On Dove there haven’t been many mistakes (don’t worry, Ryan), but the ones I made, I solved them well and I learned a lot. I can handle these tasks even better if there is ever a next time. I think that too often society pushes people to a successful model in which failure is banned, as if it was a point of no return to be ashamed of. Instead, really, mistakes are what makes those who want to improve, grow .
(* they are rarely irreparable)
3. Our priorities are not those of others
Over the past few months Dove has been my priority. My daily thoughts revolved around how to complete some jobs, how to solve problems, how to advance and finish all the small steps necessary to bring her back sailing, safely. And, as I said, I was never afraid to ask for advice from friends whom I thought knew more about a certain topic, often finding myself waiting impatiently for an answer that, I thought, would allow me to move on.
But at some point I realized with great clarity and amazement (for not having understood it before!) that Dove was only my priority. I could not expect people to answer me straight away, precisely and in detail, given that they were busy with other things. Those who did help me, did so out of kindness and affection.
4. Objective: balance
These months of work have been a swing of emotions, with peaks of enthusiasm (when I drilled back in the bow pulpit, when I did the resin job, when I put the stanchions and lifeline back, when I finished painting the deck, etc. ) and abysses of anxiety (did I do something wrong? Where/how do I install the solar panel? Will a lot of water get in from the crack in the cockpit on this night of hellish rain? Etc.) which left me emotionally exhausted.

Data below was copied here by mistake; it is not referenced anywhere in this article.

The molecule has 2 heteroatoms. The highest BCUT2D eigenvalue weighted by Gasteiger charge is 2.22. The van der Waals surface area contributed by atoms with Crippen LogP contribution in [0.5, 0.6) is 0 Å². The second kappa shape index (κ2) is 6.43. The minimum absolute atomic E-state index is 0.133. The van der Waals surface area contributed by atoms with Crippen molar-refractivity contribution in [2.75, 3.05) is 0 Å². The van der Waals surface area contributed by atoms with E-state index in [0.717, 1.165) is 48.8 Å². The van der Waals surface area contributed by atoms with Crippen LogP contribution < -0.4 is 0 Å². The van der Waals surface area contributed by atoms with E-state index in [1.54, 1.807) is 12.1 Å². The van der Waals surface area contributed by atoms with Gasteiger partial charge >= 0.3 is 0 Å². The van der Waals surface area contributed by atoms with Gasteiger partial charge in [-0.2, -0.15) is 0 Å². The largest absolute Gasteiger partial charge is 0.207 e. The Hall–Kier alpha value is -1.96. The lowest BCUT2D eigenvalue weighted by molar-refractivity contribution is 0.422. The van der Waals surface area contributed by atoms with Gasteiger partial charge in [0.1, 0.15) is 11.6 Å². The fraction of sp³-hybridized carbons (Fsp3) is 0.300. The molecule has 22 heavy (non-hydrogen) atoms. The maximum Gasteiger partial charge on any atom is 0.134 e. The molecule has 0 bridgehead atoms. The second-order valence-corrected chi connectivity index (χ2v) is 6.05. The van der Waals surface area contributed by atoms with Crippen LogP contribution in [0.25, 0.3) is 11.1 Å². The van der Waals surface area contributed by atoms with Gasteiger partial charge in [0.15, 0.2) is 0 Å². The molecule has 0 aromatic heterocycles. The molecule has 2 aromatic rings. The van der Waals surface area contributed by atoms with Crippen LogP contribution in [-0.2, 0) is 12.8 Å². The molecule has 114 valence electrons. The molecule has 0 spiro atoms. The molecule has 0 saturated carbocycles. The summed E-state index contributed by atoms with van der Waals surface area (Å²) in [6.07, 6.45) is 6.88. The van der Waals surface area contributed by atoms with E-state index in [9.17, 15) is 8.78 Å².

One night, when I woke up at 2 am and I started thinking about the crack in the cockpit, I realized that I had to take a deep breath and start aiming to find a balance. Otherwise, the enthusiasm would turn into preoccupation. I’ve always had difficulty taming my intense enthusiasm, and now with Dove I’m trying not to let it overwhelm me. I am trying to build an embankment around this passion.
Inside, the enthusiasm flows. Outside, the rest of life keeps happening. They are equally important.
5. Do not be demoralized by those who ask “So, when will you sail?”
When I started working on this project in March, more and more people started asking me “So, when will you sail?”
Most of those asking saw a hull floating and assumed that it was enough to sail away to some remote island–the dream sailboats are often associated with.
None of those who asked, however, had a real idea of what a sailing boat entails and what it takes to make her sail (otherwise they would not have asked). I found myself increasingly frustrated having to respond with the list of jobs that were still missing, even if they did not understand them. I felt like I had to justify myself, as if I wasn’t the first one who wanted to go out to sea as soon as possible!
In the past three months, every day that I was onboard I took a step forward or backwards, but I always had a very specific goal. To be honest, I would have preferred that those who asked me “so, when will you sail?” would have asked “do you need any help to finish and go sailing?” instead (thanks to those who did it). Two very different mindsets. The lesson I learned from this frustration was, in addition to exercising my, sometimes scarce, patience, was not to let myself be demoralized by passers-by who don’t know what they are talking about, but to stay focused on my goals, and be positive.
What sweetened this bitterness a little bit was the kindness with which many who work and “live” the Yacht Club have often given me a hand. Although my relationship with Dove has been quite “lonely,” both for the inevitable social distancing imposed by COVID first, but also because, as I wrote, Dove was only MY priority, the Yacht Club “microcosm” never made me feel alone, but indeed, often pampered.
Whether it was an advice, an encouragement, an helping hand to unscrew a particularly tight bolt or to tighten a shroud, many have helped me keep on going with a smile on my face.